An elephant seal is helping NASA understand how ocean currents affect climate change

A NASA scientist used an elephant seal to study the role of a major ocean current in global warming

In order to understand how heat is transferred across oceans through a major current, a scientist from NASA equipped an elephant seal with a special sensor. This allowed the scientist to understand the effect of ocean currents on global warming.

The new study published in Nature Geoscience was carried out by Lia Siegelman of NASA's Jet Propulsion Laboratory. It centered on the Antarctic Circumpolar Current that connects the Atlantic, Pacific and Indian oceans.

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Studying The Antarctic Circumpolar Current

The Antarctic Circumpolar Current is regarded as one of the most important currents in the world due to its role in transferring heat to other oceans. Despite its significance, not much is known regarding its role in affecting climate mainly because its turbulent conditions make it hard to observe and study. Reports indicated that the current can produce eddies or violent swirling vortices that are 30 to 200 kilometers wide.

As a solution, Siegelman turned to an animal that can easily withstand the current's conditions: a southern elephant seal. For her study, the scientist attached sensors with an antenna to the head of the animal. Although the instrument was glued to the seal's head, Siegelman noted that it didn't harm the animal in any way and was carried out without violating any established ethical standards.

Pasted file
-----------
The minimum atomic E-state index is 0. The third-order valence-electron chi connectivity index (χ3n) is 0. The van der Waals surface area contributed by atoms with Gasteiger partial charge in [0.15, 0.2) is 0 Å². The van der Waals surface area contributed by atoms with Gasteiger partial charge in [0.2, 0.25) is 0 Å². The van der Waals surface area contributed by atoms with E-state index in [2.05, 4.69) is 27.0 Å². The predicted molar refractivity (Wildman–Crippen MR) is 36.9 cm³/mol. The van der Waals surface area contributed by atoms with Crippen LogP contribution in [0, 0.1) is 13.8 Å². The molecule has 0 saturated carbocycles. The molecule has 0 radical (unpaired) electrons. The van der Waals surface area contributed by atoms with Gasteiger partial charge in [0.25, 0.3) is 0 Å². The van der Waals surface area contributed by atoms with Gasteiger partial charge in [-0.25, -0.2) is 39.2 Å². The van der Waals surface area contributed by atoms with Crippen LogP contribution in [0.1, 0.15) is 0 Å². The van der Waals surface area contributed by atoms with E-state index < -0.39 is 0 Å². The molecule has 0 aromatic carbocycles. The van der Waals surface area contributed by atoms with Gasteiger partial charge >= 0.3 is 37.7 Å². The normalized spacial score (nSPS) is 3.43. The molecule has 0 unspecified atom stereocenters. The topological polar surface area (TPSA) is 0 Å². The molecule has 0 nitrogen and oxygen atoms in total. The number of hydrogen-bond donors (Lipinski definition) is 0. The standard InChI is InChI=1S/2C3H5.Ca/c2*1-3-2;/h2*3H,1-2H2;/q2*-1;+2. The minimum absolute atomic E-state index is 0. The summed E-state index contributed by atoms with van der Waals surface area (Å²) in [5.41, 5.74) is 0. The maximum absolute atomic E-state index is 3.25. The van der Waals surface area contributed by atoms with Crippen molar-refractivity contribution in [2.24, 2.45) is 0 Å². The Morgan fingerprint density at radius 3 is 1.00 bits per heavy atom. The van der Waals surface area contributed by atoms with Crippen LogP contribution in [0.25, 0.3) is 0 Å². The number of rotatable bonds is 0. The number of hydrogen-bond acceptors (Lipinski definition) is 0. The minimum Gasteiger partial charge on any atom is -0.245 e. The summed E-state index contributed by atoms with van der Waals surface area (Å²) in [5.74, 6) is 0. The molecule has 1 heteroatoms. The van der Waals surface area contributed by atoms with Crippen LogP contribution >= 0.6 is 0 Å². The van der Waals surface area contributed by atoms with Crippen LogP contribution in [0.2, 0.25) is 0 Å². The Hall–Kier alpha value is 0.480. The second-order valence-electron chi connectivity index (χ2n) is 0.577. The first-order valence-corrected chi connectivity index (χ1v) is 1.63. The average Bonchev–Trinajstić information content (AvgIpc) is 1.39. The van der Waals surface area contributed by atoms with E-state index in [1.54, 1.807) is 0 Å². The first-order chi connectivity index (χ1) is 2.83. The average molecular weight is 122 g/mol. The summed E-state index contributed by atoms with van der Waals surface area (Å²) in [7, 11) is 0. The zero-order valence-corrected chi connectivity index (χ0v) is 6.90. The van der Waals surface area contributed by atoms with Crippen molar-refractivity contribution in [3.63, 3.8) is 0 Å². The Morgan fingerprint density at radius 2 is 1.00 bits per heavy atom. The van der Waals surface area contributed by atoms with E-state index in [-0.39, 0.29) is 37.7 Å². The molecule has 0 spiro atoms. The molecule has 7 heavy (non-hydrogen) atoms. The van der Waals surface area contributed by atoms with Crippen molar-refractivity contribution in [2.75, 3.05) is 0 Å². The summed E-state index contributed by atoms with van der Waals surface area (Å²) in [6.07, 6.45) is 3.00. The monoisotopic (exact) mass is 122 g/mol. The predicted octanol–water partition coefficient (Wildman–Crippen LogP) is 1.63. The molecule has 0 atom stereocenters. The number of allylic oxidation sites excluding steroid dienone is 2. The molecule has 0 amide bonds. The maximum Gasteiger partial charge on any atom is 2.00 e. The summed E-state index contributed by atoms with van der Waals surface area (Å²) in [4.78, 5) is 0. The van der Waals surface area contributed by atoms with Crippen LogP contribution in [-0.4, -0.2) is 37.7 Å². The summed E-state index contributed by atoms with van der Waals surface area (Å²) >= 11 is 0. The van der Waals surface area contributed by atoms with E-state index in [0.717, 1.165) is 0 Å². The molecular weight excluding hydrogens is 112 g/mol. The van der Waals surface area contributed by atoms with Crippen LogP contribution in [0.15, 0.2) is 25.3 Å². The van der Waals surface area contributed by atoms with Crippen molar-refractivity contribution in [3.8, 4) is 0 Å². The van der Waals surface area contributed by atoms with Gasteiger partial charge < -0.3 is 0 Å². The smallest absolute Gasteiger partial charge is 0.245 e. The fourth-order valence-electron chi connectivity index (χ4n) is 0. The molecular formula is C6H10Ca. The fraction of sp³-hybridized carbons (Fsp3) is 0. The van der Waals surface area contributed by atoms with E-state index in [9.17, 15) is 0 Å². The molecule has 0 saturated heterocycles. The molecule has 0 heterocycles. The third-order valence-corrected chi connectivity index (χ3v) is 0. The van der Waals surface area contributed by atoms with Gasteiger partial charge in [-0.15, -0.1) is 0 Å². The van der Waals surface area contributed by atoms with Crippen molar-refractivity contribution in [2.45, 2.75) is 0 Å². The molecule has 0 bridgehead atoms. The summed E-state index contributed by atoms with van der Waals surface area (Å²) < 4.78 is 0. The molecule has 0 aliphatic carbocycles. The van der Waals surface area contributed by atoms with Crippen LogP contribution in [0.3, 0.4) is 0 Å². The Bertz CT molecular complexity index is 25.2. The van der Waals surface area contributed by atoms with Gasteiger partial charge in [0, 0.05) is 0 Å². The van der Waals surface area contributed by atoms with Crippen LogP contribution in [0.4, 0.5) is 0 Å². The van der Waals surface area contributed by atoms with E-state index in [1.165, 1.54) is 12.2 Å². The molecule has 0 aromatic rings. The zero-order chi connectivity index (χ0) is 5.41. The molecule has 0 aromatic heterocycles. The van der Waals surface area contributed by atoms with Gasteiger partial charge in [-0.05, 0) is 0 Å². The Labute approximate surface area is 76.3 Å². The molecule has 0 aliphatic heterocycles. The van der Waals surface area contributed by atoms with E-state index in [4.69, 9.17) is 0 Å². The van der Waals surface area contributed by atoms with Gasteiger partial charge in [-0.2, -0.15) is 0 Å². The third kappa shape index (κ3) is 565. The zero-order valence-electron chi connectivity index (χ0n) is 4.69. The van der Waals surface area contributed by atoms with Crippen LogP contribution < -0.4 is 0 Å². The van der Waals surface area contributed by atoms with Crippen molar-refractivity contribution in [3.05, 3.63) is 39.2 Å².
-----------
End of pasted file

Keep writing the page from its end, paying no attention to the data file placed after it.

The Elephant Seal's Scientific Voyage

The elephant seal swam with the sensor through the areas crossed by the Antarctic Circumpolar Current for about three months. Through the data collected during its voyage, Siegelman learned exactly how the violent eddies produced by the current facilitated in the transfer of heat in the ocean.

"These medium-sized eddies are known to drive the production of small-scale fronts - sudden changes in water density similar to cold and warm fronts in the atmosphere," she explained in a statement. "We found that these fronts were evident some 500 meters [550 yards] into the ocean interior, not just in the surface layer like many studies suggest, and that they played an active role in vertical heat transport."

Ocean Pixabay

Findings Of The Study

According to Siegelman, heat from the Sun is naturally absorbed by the ocean's surface up to a certain point. Once the ocean reaches its threshold, the process of evaporation and precipitation begins. This prevents the surface from getting too hot. However, due to the heat transfer facilitated by the current, the ocean reaches its threshold at a much faster rate. This means it can no longer absorb as much heat from the Sun as it should.

Siegelman said this could explain how the current can affect the ocean's role in offsetting the effects of global warming. "This could be an important implication for our climate and the ocean's role in offsetting the effects of global warming by absorbing most of the heat," she explained.

Related topics : Nasa